Dave: How in the world did the mayor and key leaders not know how bad things were at the New Orleans Sewerage and Water Board?

Mayor and Homeland Security Chief say they didn't know there were no more backups

Dave Cohen, WWL First News early edition
August 11, 2017 - 6:40 am
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The Mayor of New Orleans serves as the president of the New Orleans Sewerage and Water Board.  He is also the top official in the city charged with keeping its residents, workers and visitors safe.

Mayor Mitch Landrieu, however, admitted Thursday that he was not aware how critical the situation had become with the flood control system. After learning that a fire knocked out one of only two remaining power providing turbines at the S&WB, the mayor acknowledged he was not previously aware that with three of the five turbines already down, there were no plans in place for backups.

"I have now come to learn that we don't have redundancy in place right now in the event that that turbine went down," Landrieu said.

The mayor told WWL TV, "Someone at the sewerage and water board didn't ring the bell."

Again, Landrieu is the president of the board.

He also made it clear that there had previously been no plan to provide backup power to run a significant number of pumps if the Entergy power was lost.

After the city was left with just one turbine Thursday, Landrieu and Governor John Bel Edwards said they secured delivery of 14 two megawatt generators to provide backup power.  The mayor said it was not clear the timeline for the generators to arrive and be integrated into the system, but he hoped it would be within 48 hours.

I found it surprising and alarming that the mayor had no idea how bad things had gotten.  One would think that the president of the board, the mayor of the city, would be informed that major pieces of the flood control system were offline... and there were no more backups.  

If things were so bad for so long, why did it take a crisis of this nature to get leaders to secure generators to keep pumps running in a flood... in the middle of the summer rainy season and the hurricane season?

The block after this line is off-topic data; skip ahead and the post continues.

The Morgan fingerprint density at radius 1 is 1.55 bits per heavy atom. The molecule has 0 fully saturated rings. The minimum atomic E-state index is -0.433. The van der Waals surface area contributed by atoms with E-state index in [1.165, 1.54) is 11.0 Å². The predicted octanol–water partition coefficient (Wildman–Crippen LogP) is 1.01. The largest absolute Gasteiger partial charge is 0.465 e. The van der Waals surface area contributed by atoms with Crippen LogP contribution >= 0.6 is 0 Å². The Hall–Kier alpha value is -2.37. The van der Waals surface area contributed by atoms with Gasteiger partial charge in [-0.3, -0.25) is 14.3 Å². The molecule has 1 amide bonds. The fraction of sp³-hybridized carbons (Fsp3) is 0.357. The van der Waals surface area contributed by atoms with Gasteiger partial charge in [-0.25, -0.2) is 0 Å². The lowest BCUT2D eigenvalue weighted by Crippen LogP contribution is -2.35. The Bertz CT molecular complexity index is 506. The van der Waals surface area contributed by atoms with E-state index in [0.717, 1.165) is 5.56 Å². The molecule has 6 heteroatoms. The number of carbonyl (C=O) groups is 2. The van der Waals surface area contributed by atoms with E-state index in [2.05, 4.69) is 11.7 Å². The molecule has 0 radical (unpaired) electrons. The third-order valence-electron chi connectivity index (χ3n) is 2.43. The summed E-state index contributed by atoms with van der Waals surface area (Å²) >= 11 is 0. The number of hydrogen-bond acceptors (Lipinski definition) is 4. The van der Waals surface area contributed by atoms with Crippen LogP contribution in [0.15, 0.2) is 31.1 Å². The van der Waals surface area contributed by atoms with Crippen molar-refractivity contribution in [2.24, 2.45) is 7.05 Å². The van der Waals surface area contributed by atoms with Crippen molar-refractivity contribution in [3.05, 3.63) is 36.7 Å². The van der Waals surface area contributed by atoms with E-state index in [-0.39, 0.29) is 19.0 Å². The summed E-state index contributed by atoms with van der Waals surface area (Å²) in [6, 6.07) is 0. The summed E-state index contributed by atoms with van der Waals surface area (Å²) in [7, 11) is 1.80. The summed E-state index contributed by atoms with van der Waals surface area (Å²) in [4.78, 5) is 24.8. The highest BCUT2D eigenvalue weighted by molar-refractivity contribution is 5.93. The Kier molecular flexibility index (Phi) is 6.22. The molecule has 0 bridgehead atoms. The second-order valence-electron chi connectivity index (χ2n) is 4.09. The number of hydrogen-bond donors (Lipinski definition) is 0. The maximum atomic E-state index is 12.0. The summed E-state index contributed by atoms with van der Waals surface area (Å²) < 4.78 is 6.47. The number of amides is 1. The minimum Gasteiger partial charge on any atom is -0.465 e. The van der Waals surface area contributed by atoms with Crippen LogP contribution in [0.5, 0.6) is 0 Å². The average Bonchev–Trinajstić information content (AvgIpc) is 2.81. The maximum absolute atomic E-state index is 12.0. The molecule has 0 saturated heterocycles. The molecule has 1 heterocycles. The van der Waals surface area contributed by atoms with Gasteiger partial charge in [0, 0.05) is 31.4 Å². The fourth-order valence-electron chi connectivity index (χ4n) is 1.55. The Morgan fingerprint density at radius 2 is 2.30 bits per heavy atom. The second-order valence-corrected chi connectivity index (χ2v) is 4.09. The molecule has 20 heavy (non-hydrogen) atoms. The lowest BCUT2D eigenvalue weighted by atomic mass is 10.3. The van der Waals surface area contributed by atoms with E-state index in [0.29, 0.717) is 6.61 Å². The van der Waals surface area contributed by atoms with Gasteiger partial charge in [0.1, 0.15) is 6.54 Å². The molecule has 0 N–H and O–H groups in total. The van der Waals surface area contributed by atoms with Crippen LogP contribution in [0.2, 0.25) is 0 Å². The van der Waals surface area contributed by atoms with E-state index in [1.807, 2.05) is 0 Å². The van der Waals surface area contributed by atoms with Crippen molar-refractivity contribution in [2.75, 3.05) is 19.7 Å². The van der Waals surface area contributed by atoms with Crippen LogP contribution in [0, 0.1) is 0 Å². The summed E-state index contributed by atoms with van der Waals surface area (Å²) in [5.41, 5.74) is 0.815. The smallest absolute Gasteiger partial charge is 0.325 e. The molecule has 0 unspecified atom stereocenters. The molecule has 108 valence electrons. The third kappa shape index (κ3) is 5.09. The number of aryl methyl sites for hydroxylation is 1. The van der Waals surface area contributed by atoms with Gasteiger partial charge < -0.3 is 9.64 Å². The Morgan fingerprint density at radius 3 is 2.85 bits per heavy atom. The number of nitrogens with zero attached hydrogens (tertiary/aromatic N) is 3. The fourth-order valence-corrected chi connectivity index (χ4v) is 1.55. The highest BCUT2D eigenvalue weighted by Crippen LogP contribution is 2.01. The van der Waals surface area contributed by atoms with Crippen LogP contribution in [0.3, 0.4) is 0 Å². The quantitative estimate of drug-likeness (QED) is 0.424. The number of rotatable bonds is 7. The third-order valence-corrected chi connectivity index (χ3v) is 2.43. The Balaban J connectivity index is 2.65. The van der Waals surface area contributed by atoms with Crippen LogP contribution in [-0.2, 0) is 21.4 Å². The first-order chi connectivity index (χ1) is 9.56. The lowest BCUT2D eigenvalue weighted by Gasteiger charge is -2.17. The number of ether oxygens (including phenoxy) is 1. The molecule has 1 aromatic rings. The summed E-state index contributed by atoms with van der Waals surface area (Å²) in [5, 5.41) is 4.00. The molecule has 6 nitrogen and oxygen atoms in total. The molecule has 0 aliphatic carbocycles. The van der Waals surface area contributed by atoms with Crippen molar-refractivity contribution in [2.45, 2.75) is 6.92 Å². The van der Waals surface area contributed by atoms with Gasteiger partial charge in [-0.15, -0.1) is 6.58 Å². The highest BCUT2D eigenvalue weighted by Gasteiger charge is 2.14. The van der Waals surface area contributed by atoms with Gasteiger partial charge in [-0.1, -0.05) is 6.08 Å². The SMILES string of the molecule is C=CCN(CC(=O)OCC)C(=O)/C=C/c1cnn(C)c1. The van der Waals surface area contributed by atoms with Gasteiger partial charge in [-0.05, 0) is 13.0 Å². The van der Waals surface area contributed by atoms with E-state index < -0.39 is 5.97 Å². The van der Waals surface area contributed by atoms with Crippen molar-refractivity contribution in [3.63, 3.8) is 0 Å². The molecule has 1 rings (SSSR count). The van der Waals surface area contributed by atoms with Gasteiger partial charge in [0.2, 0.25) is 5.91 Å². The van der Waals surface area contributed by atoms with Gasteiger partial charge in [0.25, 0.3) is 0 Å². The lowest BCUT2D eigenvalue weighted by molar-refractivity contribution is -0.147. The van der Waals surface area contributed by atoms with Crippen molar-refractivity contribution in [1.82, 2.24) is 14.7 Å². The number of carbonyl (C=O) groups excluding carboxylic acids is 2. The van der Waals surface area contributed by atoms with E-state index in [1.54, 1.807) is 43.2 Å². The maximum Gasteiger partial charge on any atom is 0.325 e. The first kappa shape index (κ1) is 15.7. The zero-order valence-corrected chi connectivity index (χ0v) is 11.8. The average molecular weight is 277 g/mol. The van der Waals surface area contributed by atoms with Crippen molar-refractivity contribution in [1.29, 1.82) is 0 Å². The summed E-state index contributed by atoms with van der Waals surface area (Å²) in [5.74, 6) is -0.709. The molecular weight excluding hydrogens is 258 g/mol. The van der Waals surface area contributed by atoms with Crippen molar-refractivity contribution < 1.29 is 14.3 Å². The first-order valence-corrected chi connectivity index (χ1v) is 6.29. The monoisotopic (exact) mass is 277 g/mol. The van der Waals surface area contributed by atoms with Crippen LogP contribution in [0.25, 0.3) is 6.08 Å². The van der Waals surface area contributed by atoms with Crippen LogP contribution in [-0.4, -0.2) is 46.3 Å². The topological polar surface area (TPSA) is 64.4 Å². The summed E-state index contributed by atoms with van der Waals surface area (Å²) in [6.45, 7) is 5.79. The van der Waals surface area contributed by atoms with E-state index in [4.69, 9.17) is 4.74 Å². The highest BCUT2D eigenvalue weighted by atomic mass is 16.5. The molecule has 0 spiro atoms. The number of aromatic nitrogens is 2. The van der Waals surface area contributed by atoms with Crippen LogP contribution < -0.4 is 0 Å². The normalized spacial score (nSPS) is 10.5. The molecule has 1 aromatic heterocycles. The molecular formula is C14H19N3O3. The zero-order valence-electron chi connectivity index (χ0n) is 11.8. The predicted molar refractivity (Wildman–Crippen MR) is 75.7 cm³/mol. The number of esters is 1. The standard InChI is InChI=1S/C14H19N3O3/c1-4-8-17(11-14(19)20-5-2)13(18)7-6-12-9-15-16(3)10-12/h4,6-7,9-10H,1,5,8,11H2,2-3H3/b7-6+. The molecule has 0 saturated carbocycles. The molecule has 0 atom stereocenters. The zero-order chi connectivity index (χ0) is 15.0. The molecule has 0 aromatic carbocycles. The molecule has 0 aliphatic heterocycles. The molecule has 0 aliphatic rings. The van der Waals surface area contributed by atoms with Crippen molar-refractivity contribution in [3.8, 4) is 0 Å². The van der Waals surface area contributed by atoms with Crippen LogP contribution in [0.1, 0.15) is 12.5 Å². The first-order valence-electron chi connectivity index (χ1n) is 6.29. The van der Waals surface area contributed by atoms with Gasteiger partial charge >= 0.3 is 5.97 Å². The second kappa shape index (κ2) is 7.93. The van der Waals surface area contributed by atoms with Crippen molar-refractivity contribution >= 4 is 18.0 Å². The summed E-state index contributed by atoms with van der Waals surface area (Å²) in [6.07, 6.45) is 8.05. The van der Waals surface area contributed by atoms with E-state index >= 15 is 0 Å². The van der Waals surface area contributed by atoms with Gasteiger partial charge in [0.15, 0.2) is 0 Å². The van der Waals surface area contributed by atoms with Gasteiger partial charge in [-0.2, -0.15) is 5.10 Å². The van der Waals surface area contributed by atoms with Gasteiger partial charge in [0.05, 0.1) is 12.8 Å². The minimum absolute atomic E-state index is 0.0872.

When Director of Homeland Security and Emergency Preparedness for New Orleans Aaron Miller called into the radio station, I asked him some tough questions.

First I wanted to know if he was aware how critical the situation had become.  He admitted, like Mayor Landrieu, that he didn't know things were so bad.

"I think the mayor expressed the thoughts of all of the administration officials with this information," Miller told me.

Miller is in charge of New Orleans' homeland security.  He is the one who is supposed to protect the city from disaster, to have the plans to handle an emergency.  Miller is supposed to have the plans to mitigate crises and respond to disasters.  Like Landrieu, he was not aware of the situation.

I went on to ask him, "How did the administration not know the situation was this tenuous and this critical that if we lost one more of the turbines that we were nearly dead in the water?  How does the mayor not know that as president of the sewerage and water board?  How does the director of homeland security not know that? Who should have told you, and why didn't they?"

Miller did not answer my questions.  Instead he said the focus was on fixing the problems.   

"Now that we are aware of this, we are doing everything that we can to stabilize this and make sure that we have redundancies in place and make sure that we are in a good place, a better place moving.  That's what we are concentrated on, that's what we are focused on," Miller replied.

While urging residents to take protective actions amid the increased flooding threat, he also called for calm.

Listen to the interview with Miller:

Why didn't we know?

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